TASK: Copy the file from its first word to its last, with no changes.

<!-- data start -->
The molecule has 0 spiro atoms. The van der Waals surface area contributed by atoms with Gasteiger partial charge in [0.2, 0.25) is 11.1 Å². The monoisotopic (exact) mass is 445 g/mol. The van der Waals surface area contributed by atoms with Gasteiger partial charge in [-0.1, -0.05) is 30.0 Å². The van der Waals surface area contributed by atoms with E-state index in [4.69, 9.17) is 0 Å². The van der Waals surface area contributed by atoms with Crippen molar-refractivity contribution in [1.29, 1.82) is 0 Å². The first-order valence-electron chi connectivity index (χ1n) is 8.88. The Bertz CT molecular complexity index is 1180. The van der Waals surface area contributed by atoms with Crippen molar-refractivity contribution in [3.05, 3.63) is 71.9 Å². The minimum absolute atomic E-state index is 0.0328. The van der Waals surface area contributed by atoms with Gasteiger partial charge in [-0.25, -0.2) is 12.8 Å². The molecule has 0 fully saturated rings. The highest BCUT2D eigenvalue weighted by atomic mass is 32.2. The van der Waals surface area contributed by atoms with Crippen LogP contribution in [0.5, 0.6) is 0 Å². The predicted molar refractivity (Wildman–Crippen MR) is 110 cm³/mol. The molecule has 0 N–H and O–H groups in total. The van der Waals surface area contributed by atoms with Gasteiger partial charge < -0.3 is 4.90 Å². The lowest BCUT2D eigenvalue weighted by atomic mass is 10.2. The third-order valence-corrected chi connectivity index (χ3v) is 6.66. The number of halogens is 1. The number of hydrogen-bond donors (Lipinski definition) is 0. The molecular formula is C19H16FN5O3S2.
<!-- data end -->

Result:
The molecule has 0 spiro atoms. The van der Waals surface area contributed by atoms with Gasteiger partial charge in [0.2, 0.25) is 11.1 Å². The monoisotopic (exact) mass is 445 g/mol. The van der Waals surface area contributed by atoms with Gasteiger partial charge in [-0.1, -0.05) is 30.0 Å². The van der Waals surface area contributed by atoms with E-state index in [4.69, 9.17) is 0 Å². The van der Waals surface area contributed by atoms with Crippen molar-refractivity contribution in [1.29, 1.82) is 0 Å². The first-order valence-electron chi connectivity index (χ1n) is 8.88. The Bertz CT molecular complexity index is 1180. The van der Waals surface area contributed by atoms with Crippen molar-refractivity contribution in [3.05, 3.63) is 71.9 Å². The minimum absolute atomic E-state index is 0.0328. The van der Waals surface area contributed by atoms with Gasteiger partial charge in [-0.25, -0.2) is 12.8 Å². The molecule has 0 fully saturated rings. The highest BCUT2D eigenvalue weighted by atomic mass is 32.2. The van der Waals surface area contributed by atoms with Crippen LogP contribution in [0.5, 0.6) is 0 Å². The predicted molar refractivity (Wildman–Crippen MR) is 110 cm³/mol. The molecule has 0 N–H and O–H groups in total. The van der Waals surface area contributed by atoms with Gasteiger partial charge < -0.3 is 4.90 Å². The lowest BCUT2D eigenvalue weighted by atomic mass is 10.2. The third-order valence-corrected chi connectivity index (χ3v) is 6.66. The number of halogens is 1. The number of hydrogen-bond donors (Lipinski definition) is 0. The molecular formula is C19H16FN5O3S2.